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KID FRIENDLY FOOD? – Has the Academy of Nutrition and Dietetics lost it?

Kraft Singles, individually wrapped slices of processed American cheese, can now use the Academy of Nutrition and Dietetics’ new “Kids Eat Right” label.

This label was designed to point health-conscious families in the right nutritional direction when shopping for kid- friendly foods.

KRAFT. Really? Kraft has previously been targeted for its use additives in many products including sugar, salt, artificial dyes and preservatives.

See their latest label below.

So what are these ingredients doing in my kid’s food? Sodium citrate, sodium phosphate, annatto and paprika extract (color).

Ever use a Singles? They repel water and they stretch and bend like Play Doh. Is that what Cheese is supposed to do?

Milk Protein Concentrate (MPC) – a white to light-cream-colored dry powder. It is a very cheap milk byproduct produced from skim milk.

Calcium Phosphate (E341) – an acidity regulator, calcium phosphate is also a raising agent. It is also used in cheese products to fortify them with additional calcium.

Sodium Citrate (E331) – a food additive, usually for flavor or as a preservative.

Whey Protein Concentrate – a collection of globular proteins that can be isolated from whey, a by-product of cheese manufactured from cow’s milk.

Sodium Phosphate (E339) – a food additive used as an emulsifier. Sodium phosphate is used in processed cheese products such as this. It also increases its shelf life and maintains texture and appearance.

Sorbic Acid as a Preservative (E200) – antimicrobial agents often used as preservatives in food and drinks to prevent the growth of mold, yeast and fungi.

Cheese Culture – Cheese cultures are bacteria needed for the production of all types of cheese products. The bacteria type will determine the cheese’s gastronomic properties (smell, taste, texture).

Annatto (Color) (E160b) – a natural red food coloring from the pulp of crushed seeds of tropical achiote trees.

So, is this a healthy product? Or for that matter, is this even cheese?

Source: http://blog.fooducate.com/2012/04/25/is-this-cheese-kraft-singles-cheese-miniseries-part-3-3/, http://www.eatright.org/

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Fight back at the Junk food industry. Hidden salt, sugar, and trans fat abounds, not to mention lengthy lists of unpronounceable chemical ingredients.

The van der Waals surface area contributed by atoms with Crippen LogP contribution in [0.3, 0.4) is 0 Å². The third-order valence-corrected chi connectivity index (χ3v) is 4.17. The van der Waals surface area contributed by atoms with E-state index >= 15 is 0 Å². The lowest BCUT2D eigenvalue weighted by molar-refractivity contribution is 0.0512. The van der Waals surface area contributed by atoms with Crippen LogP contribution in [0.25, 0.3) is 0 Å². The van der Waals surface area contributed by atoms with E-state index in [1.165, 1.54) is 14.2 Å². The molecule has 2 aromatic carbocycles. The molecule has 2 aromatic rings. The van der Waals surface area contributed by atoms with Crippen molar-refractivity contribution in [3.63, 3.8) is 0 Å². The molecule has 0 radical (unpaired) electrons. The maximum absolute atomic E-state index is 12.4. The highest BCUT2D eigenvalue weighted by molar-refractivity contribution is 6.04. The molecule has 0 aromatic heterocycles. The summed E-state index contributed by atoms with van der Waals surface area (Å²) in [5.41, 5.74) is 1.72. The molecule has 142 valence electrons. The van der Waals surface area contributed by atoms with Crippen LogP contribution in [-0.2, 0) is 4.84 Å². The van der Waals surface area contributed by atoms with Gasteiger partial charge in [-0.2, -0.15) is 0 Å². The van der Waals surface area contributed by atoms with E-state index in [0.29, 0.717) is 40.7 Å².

Learn about them here and boycott them.

1. Cheese and Sandwich Crackers:Has nearly 15 percent of the daily value for fat and almost 10 percent of the DV for sodium, and many are loaded with trans fat, high-fructose corn syrup, MSG, and artificial dyes.

2. Sugary Cereals:Many sugary kids’ cereals are more than 50 percent sugar by weight!!!

3. Chicken Nuggets:Nuggets are made with parts of the chicken that aren’t usually eaten, and are held together with meat glue (also known as transglutaminase). If that’s not enough to turn you off, chicken nuggets deliver around 25 percent of the daily value for fat and sodium.

4. Box Mac and Cheese:leading brands of boxed mac and cheese has 580 milligrams of sodium per serving — that’s almost 25 percent of the RDA for adults!

5. Frozen Kids Dinners – Hidden sugar, sodium, chemicals, and preservatives are a big reason to ban these foods from your list

6. Canned Tuna – Mercury’s not good for anyone but it’s especially bad for fetuses, babies, and children because it impedes brain development. The Natural Resources Defense Council publishes a list that offers guidelines on how much tuna is safe to eat depending on weight, but some research suggests that there may be more mercury in tuna than assumed and the amount can vary greatly from can to can.

7. Cereal Barsome bars can have loads of sugar, fat, trans fat, and little to no fiber or protein. Look for a balanced bar that’s easy on the sugar and big on whole grains, fiber, and protein.

8. Pre-made lunch kit – even so-called “healthier” versions can have up to 25 percent DV of sodium. There’s also the relative dearth of nutrients, an epic list of hard-to-pronounce ingredients, and lots and lots of sugar — as much as 33 grams.

9. Sport or Fruit Drinks – targets kids in their advertising and falsely claim health benefits, have been linked with childhood obesity and tooth decay, and some doctors suggest these drinks should only be offered to children during or after vigorous exercise.

10. Yogurt Smoothies – smoothie drinks marketed to kids sneak in ingredients like high fructose corn syrup or lots of plain old sugar (a few smoothies have a jaw-dropping 47 grams of sugar per serving — 10 grams more than a can of Coke), artificial food dyes, and other sketchy additives.


· A slice of real cheese to a whole-grain cracker with plenty of fiber.

· Real fruits and nuts (if not allergic)

· A glass of almond milk

· A toast of organic multi-grain bread

· Homemade bars and cereals

· Simple oatmeal with bits of dried fruits